Journal of Resources and Ecology ›› 2019, Vol. 10 ›› Issue (6): 584-597.doi: 10.5814/j.issn.1674-764X.2019.06.003

• Ecological Carrying Capacity • Previous Articles     Next Articles

Characteristics of Agricultural and Livestock Products Trade Flows between China and the “Belt and Road” Initiative Region: From the Perspective of Biocapacity

JIN Mingming1,2, XU Zengrang1,*()   

  1. 1. Institute of Geographic Sciences and Natural Resources Research, Chinese Academy of Sciences, Beijing 100101, China
    2. University of Chinese Academy of Sciences, Beijing 100049, China
  • Received:2019-06-28 Accepted:2019-08-18 Online:2019-11-30 Published:2019-12-09
  • Contact: XU Zengrang
  • Supported by:
    The Tibetan Scientific-Technology Project(Z2016C01G01/04);The National Natural Science Foundation of China(41571496);The National Key Research and Development Programme(2016YFC0503403)


In the context of global ecological overload, international trade has become one of the most important ways to make up for the ecological deficit. This study takes the “Belt and Road” Initiative as the study area to analyze the biocapacity and ecological footprint characteristics between China and other countries along the “Belt and Road” Initiative. Trade flow characteristics were explored from the perspective of biocapacity. The import and export of virtual land was used to assess the effect of trade on compensating for the resource gaps in crop and grazing land. The main results show that: 1) In 2005-2014, the majority of “Belt and Road” countries were experiencing increasing degrees of overload. In China, cropland takes up the largest proportion of biocapacity, while the ecological footprint is dominated by the carbon footprint. 2) The trade flow of agricultural and livestock products in the mainland of China shows a trend of increasing imports and decreasing exports, which increases dependence on specific regions. 3) In 2005-2014, China’s trade in cereals and oil crops along the “Belt and Road” Initiative were generally net imports, and the share of cereals traded along the “Belt and Road” Initiative is increasing gradually, but that of oil crops decreased rapidly. 4) The import trade has alleviated ecological deficit, as the selected products compensated for 1.03 times of the cropland deficit and 0.65 times of the grazing land deficit in China. This study is helpful to understand the relationship between the land use and trade deeply, and provide decision-making references for reducing ecological deficits, optimizing land resource allocation, and promoting win-win cooperation among China and other countries in the “Belt and Road” Initiative.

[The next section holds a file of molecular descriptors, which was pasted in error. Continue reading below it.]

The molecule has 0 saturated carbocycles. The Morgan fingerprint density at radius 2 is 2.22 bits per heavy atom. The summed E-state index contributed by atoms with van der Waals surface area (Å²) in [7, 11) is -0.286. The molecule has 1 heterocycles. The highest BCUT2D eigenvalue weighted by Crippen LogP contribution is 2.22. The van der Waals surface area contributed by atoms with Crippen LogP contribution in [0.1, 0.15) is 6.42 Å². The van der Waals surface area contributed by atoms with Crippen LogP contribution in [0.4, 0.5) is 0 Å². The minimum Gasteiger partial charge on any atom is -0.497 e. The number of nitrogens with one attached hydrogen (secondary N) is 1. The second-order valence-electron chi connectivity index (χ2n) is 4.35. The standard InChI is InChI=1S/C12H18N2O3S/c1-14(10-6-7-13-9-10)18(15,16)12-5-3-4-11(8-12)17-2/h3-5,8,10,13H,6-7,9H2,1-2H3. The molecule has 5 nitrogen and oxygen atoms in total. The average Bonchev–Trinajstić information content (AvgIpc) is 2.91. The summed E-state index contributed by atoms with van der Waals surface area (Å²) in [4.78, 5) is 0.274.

Key words: biocapacity, ecological footprint, ecological deficit, the “Belt and Road” Initiative region;, trade flows, China